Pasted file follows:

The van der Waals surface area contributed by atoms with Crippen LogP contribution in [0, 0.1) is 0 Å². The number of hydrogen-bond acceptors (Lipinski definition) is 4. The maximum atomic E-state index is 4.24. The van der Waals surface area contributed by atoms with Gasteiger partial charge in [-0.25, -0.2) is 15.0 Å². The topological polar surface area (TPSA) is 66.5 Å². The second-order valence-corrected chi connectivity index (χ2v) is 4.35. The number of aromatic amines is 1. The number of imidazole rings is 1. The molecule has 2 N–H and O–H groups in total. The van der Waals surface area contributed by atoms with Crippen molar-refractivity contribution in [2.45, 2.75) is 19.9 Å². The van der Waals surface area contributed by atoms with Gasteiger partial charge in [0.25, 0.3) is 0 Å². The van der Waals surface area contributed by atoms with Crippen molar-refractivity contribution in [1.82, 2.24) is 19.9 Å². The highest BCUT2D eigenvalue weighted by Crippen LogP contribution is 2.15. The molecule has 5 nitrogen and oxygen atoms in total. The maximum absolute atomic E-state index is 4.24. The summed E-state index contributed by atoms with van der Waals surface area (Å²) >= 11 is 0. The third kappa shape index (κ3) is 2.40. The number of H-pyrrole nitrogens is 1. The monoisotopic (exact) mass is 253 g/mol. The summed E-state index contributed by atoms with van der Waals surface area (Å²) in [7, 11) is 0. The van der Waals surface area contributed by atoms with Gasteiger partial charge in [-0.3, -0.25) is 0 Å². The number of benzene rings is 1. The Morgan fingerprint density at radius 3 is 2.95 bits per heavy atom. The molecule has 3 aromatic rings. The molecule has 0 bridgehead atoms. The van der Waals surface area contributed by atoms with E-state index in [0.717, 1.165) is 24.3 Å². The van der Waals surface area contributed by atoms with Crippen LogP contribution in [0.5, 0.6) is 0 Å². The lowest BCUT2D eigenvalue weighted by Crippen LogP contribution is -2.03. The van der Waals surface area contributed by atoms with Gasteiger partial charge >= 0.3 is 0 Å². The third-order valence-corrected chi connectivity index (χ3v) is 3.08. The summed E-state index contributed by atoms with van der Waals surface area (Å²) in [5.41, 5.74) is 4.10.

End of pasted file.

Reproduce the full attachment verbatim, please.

The van der Waals surface area contributed by atoms with Crippen LogP contribution in [0, 0.1) is 0 Å². The number of hydrogen-bond acceptors (Lipinski definition) is 4. The maximum atomic E-state index is 4.24. The van der Waals surface area contributed by atoms with Gasteiger partial charge in [-0.25, -0.2) is 15.0 Å². The topological polar surface area (TPSA) is 66.5 Å². The second-order valence-corrected chi connectivity index (χ2v) is 4.35. The number of aromatic amines is 1. The number of imidazole rings is 1. The molecule has 2 N–H and O–H groups in total. The van der Waals surface area contributed by atoms with Crippen molar-refractivity contribution in [2.45, 2.75) is 19.9 Å². The van der Waals surface area contributed by atoms with Gasteiger partial charge in [0.25, 0.3) is 0 Å². The van der Waals surface area contributed by atoms with Crippen molar-refractivity contribution in [1.82, 2.24) is 19.9 Å². The highest BCUT2D eigenvalue weighted by Crippen LogP contribution is 2.15. The molecule has 5 nitrogen and oxygen atoms in total. The maximum absolute atomic E-state index is 4.24. The summed E-state index contributed by atoms with van der Waals surface area (Å²) >= 11 is 0. The third kappa shape index (κ3) is 2.40. The number of H-pyrrole nitrogens is 1. The monoisotopic (exact) mass is 253 g/mol. The summed E-state index contributed by atoms with van der Waals surface area (Å²) in [7, 11) is 0. The van der Waals surface area contributed by atoms with Gasteiger partial charge in [-0.3, -0.25) is 0 Å². The number of benzene rings is 1. The Morgan fingerprint density at radius 3 is 2.95 bits per heavy atom. The molecule has 3 aromatic rings. The molecule has 0 bridgehead atoms. The van der Waals surface area contributed by atoms with E-state index in [0.717, 1.165) is 24.3 Å². The van der Waals surface area contributed by atoms with Crippen LogP contribution in [0.5, 0.6) is 0 Å². The lowest BCUT2D eigenvalue weighted by Crippen LogP contribution is -2.03. The van der Waals surface area contributed by atoms with Gasteiger partial charge >= 0.3 is 0 Å². The third-order valence-corrected chi connectivity index (χ3v) is 3.08. The summed E-state index contributed by atoms with van der Waals surface area (Å²) in [5.41, 5.74) is 4.10.